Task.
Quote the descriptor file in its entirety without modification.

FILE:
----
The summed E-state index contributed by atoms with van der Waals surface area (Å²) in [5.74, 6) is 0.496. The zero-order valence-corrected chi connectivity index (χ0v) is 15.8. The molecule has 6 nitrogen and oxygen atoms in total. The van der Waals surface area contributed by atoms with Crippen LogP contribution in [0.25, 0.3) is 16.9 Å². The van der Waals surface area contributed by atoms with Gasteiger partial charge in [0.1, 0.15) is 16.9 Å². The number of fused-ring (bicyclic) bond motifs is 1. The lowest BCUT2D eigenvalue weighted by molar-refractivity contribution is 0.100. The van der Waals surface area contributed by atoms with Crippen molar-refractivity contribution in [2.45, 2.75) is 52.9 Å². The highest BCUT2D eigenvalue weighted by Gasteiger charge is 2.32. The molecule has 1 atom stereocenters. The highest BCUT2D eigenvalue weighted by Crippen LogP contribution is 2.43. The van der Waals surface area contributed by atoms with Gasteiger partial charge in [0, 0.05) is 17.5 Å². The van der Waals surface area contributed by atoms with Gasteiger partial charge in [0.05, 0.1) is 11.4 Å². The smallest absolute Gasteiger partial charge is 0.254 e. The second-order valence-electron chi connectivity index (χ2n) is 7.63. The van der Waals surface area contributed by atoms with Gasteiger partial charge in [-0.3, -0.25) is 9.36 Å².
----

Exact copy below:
The summed E-state index contributed by atoms with van der Waals surface area (Å²) in [5.74, 6) is 0.496. The zero-order valence-corrected chi connectivity index (χ0v) is 15.8. The molecule has 6 nitrogen and oxygen atoms in total. The van der Waals surface area contributed by atoms with Crippen LogP contribution in [0.25, 0.3) is 16.9 Å². The van der Waals surface area contributed by atoms with Gasteiger partial charge in [0.1, 0.15) is 16.9 Å². The number of fused-ring (bicyclic) bond motifs is 1. The lowest BCUT2D eigenvalue weighted by molar-refractivity contribution is 0.100. The van der Waals surface area contributed by atoms with Crippen molar-refractivity contribution in [2.45, 2.75) is 52.9 Å². The highest BCUT2D eigenvalue weighted by Gasteiger charge is 2.32. The molecule has 1 atom stereocenters. The highest BCUT2D eigenvalue weighted by Crippen LogP contribution is 2.43. The van der Waals surface area contributed by atoms with Gasteiger partial charge in [0, 0.05) is 17.5 Å². The van der Waals surface area contributed by atoms with Gasteiger partial charge in [0.05, 0.1) is 11.4 Å². The smallest absolute Gasteiger partial charge is 0.254 e. The second-order valence-electron chi connectivity index (χ2n) is 7.63. The van der Waals surface area contributed by atoms with Gasteiger partial charge in [-0.3, -0.25) is 9.36 Å².